A Powerful Transition: Menopause

A Powerful Transition: Menopause

In the tradition of the Wise Woman or the Crone as she is sometimes known, menopause is the time when a woman makes claim to her wholeness.  Moving to a state of emotional maturity, she has embraced and given birth to her child self (and perhaps to her own children), and no longer ovulating, she has given death to her mother self (and perhaps has seen her own mother die).

In this wholeness, she is ready to accept the wisdom that is her birthright.  In many cultures, menopause is a highly anticipated and revered transition that brings with it respect, honor, and power.  In American culture, menopause has been treated medically as a disease, and treated socially as time of decline, loss of sexuality and stamina.

It seems clear to me that cultural influence plays a powerful role in how we experience this life transition.
Menopause is a natural female process and even for American women, most experience a symptom-free menopausal transition.

However, when imbalance and negative expectations are present, a wide number of uncomfortable menopausal symptoms are possible.  They include irregular periods, flooding, fibroids, osteoporosis, weight gain, emotional uproar, hot flashes, night sweats, depression, fatigue, headaches, vaginal dryness, heart disease, and on and on.  Of course there are times when medical intervention may be warranted, but in general, a natural body process is usually easily balanced with natural approaches.  What follows here is a brief overview of some of the natural, self-care options available to all women.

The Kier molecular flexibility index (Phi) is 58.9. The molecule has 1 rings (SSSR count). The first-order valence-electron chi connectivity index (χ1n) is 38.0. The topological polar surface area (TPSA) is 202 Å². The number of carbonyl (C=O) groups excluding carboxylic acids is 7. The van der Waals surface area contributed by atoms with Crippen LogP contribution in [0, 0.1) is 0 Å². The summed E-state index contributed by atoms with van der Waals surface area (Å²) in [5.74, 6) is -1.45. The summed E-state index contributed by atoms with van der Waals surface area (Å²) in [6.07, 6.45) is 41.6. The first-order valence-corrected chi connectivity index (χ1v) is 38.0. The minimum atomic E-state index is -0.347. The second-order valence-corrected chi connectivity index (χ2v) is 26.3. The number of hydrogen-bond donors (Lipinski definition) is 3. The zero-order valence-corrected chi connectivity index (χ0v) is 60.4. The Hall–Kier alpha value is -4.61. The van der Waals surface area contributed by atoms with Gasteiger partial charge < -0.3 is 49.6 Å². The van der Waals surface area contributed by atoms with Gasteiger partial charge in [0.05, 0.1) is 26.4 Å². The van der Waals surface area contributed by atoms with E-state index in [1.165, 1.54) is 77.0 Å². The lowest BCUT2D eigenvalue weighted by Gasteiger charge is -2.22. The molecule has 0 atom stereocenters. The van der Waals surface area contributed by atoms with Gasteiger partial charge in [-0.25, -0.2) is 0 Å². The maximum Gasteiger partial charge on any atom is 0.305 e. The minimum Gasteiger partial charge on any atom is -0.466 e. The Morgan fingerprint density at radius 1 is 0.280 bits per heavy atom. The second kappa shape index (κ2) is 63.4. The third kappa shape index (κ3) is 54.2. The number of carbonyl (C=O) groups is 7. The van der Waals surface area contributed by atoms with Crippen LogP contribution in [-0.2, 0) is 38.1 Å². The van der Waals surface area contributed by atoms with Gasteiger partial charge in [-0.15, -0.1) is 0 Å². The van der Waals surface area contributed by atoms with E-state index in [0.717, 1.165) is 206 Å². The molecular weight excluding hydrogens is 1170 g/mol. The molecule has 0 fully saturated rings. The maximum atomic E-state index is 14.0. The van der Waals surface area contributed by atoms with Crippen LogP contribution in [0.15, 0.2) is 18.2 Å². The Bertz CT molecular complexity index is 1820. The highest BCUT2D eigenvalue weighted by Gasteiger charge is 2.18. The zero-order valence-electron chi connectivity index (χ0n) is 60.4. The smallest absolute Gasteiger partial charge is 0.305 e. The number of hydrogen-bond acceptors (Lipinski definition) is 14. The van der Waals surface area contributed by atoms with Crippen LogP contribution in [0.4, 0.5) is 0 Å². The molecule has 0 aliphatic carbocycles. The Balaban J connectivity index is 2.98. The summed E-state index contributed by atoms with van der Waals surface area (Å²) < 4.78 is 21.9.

Life Balancing

Both external and internal balance are components of overall wellbeing and health. Menopausal wellbeing is no different. The extent to which a woman’s life is out of balance is often the extent to which menopause is a time of discomfort. Consider the following strategies and know there are many, many others out there just for the looking.

Stress management – stress has a very, very real impact on your hormones. But stress as an external phenomenon has no power over your wellbeing; it is only that stress which you internalize that can hurt you. Relaxation techniques such as deep breathing, visualization, and the use of affirmations can be very helpful. Eastern practices such as yoga, tai chi, chi gong, and others can also be very helpful. Treating yourself to a massage, a facial, a night at the movies, or a long, luxurious bubble bath may be other techniques that work for you.

Exercise – a body has to move to be well; EVERY DAY. Virtually all menopausal symptoms are improved with exercise. Try my approach to committing to daily exercise: choose a form of exercise that you can fall in love with and then commit to a level that you simply can’t find an excuse for. I mean it can be as low as ONE MINUTE PER DAY. Trust me, that time will expand naturally if you simply make a commitment to do it every single day.

The Foundations of Health diet – food really, really DOES matter. But this doesn’t have to be rocket science. There are four essential components of the healthy diet: water, protein, carbohydrate (think fiber), and fat. Drink half your weight in ounces of water each day and come to know the wonders of being hydrated. Get some protein (stick with fish, organic chicken and turkey, legumes (pintos, black, garbanzos, lentils, etc.), nuts & seeds, or low carb protein drinks) at every meal. Focus on carbs that give you fiber and stay away from sugar and processed grains (this will have you eating lots of veggies and whole grains). And learn the difference between good fat and bad fat. Make absolutely sure you’re getting your good fats every day.

Retreat – plan for your Crone’s time away. If you’re in perimenopause, begin to include alone-time into your plans. Maybe an afternoon to yourself each month or a weekend once or twice a year. Consider making plans to have an extended time to yourself during your menopausal year (menopause isn’t official until 12-14 months have passed since your last period).